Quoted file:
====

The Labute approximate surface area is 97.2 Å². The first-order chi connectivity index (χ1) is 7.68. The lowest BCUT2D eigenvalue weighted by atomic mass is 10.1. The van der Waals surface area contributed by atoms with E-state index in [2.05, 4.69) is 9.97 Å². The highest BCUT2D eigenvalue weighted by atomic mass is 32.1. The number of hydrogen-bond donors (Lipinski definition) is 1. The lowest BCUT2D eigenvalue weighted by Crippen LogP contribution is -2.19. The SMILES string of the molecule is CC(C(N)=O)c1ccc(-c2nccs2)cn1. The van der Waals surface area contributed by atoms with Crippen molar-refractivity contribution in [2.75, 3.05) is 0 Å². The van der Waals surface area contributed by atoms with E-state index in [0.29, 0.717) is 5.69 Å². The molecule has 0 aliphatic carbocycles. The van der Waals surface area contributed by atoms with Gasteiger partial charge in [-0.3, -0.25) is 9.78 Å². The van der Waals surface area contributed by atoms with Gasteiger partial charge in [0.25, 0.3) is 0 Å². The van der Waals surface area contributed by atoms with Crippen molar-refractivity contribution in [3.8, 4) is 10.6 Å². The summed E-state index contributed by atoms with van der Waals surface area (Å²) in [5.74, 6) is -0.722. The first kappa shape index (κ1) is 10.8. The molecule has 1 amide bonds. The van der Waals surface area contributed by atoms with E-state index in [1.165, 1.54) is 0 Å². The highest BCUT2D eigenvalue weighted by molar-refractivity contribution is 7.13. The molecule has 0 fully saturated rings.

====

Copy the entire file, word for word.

The Labute approximate surface area is 97.2 Å². The first-order chi connectivity index (χ1) is 7.68. The lowest BCUT2D eigenvalue weighted by atomic mass is 10.1. The van der Waals surface area contributed by atoms with E-state index in [2.05, 4.69) is 9.97 Å². The highest BCUT2D eigenvalue weighted by atomic mass is 32.1. The number of hydrogen-bond donors (Lipinski definition) is 1. The lowest BCUT2D eigenvalue weighted by Crippen LogP contribution is -2.19. The SMILES string of the molecule is CC(C(N)=O)c1ccc(-c2nccs2)cn1. The van der Waals surface area contributed by atoms with Crippen molar-refractivity contribution in [2.75, 3.05) is 0 Å². The van der Waals surface area contributed by atoms with E-state index in [0.29, 0.717) is 5.69 Å². The molecule has 0 aliphatic carbocycles. The van der Waals surface area contributed by atoms with Gasteiger partial charge in [-0.3, -0.25) is 9.78 Å². The van der Waals surface area contributed by atoms with Gasteiger partial charge in [0.25, 0.3) is 0 Å². The van der Waals surface area contributed by atoms with Crippen molar-refractivity contribution in [3.8, 4) is 10.6 Å². The summed E-state index contributed by atoms with van der Waals surface area (Å²) in [5.74, 6) is -0.722. The first kappa shape index (κ1) is 10.8. The molecule has 1 amide bonds. The van der Waals surface area contributed by atoms with E-state index in [1.165, 1.54) is 0 Å². The highest BCUT2D eigenvalue weighted by molar-refractivity contribution is 7.13. The molecule has 0 fully saturated rings.